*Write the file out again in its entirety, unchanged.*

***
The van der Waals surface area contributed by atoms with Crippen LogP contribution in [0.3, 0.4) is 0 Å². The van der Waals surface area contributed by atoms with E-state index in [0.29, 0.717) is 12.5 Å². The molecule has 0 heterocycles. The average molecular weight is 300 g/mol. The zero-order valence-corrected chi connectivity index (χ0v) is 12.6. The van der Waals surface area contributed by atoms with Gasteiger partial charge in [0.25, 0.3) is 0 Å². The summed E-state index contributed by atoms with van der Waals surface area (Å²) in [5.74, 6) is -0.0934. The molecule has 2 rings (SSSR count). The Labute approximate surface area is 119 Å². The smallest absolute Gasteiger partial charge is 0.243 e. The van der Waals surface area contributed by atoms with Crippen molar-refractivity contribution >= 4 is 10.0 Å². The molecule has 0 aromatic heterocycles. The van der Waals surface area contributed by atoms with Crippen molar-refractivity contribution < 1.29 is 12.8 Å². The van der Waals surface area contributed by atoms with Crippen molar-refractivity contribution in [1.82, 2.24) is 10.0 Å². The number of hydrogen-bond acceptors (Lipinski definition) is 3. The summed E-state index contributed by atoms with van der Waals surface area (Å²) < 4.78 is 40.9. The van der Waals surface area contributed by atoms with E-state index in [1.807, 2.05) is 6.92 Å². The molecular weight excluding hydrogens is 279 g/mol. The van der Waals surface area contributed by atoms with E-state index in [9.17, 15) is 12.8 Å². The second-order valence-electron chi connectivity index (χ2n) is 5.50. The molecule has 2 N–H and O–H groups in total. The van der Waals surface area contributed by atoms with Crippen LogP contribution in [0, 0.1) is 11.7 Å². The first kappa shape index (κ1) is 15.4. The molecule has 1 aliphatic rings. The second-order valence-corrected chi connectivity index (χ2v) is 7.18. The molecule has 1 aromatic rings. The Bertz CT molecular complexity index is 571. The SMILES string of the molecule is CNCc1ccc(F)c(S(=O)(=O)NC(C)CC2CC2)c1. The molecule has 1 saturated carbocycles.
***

The van der Waals surface area contributed by atoms with Crippen LogP contribution in [0.3, 0.4) is 0 Å². The van der Waals surface area contributed by atoms with E-state index in [0.29, 0.717) is 12.5 Å². The molecule has 0 heterocycles. The average molecular weight is 300 g/mol. The zero-order valence-corrected chi connectivity index (χ0v) is 12.6. The van der Waals surface area contributed by atoms with Gasteiger partial charge in [0.25, 0.3) is 0 Å². The summed E-state index contributed by atoms with van der Waals surface area (Å²) in [5.74, 6) is -0.0934. The molecule has 2 rings (SSSR count). The Labute approximate surface area is 119 Å². The smallest absolute Gasteiger partial charge is 0.243 e. The van der Waals surface area contributed by atoms with Crippen molar-refractivity contribution >= 4 is 10.0 Å². The molecule has 0 aromatic heterocycles. The van der Waals surface area contributed by atoms with Crippen molar-refractivity contribution < 1.29 is 12.8 Å². The van der Waals surface area contributed by atoms with Crippen molar-refractivity contribution in [1.82, 2.24) is 10.0 Å². The number of hydrogen-bond acceptors (Lipinski definition) is 3. The summed E-state index contributed by atoms with van der Waals surface area (Å²) < 4.78 is 40.9. The van der Waals surface area contributed by atoms with E-state index in [1.807, 2.05) is 6.92 Å². The molecular weight excluding hydrogens is 279 g/mol. The van der Waals surface area contributed by atoms with E-state index in [9.17, 15) is 12.8 Å². The second-order valence-electron chi connectivity index (χ2n) is 5.50. The molecule has 2 N–H and O–H groups in total. The van der Waals surface area contributed by atoms with Crippen LogP contribution in [0, 0.1) is 11.7 Å². The first kappa shape index (κ1) is 15.4. The molecule has 1 aliphatic rings. The second-order valence-corrected chi connectivity index (χ2v) is 7.18. The molecule has 1 aromatic rings. The Bertz CT molecular complexity index is 571. The SMILES string of the molecule is CNCc1ccc(F)c(S(=O)(=O)NC(C)CC2CC2)c1. The molecule has 1 saturated carbocycles.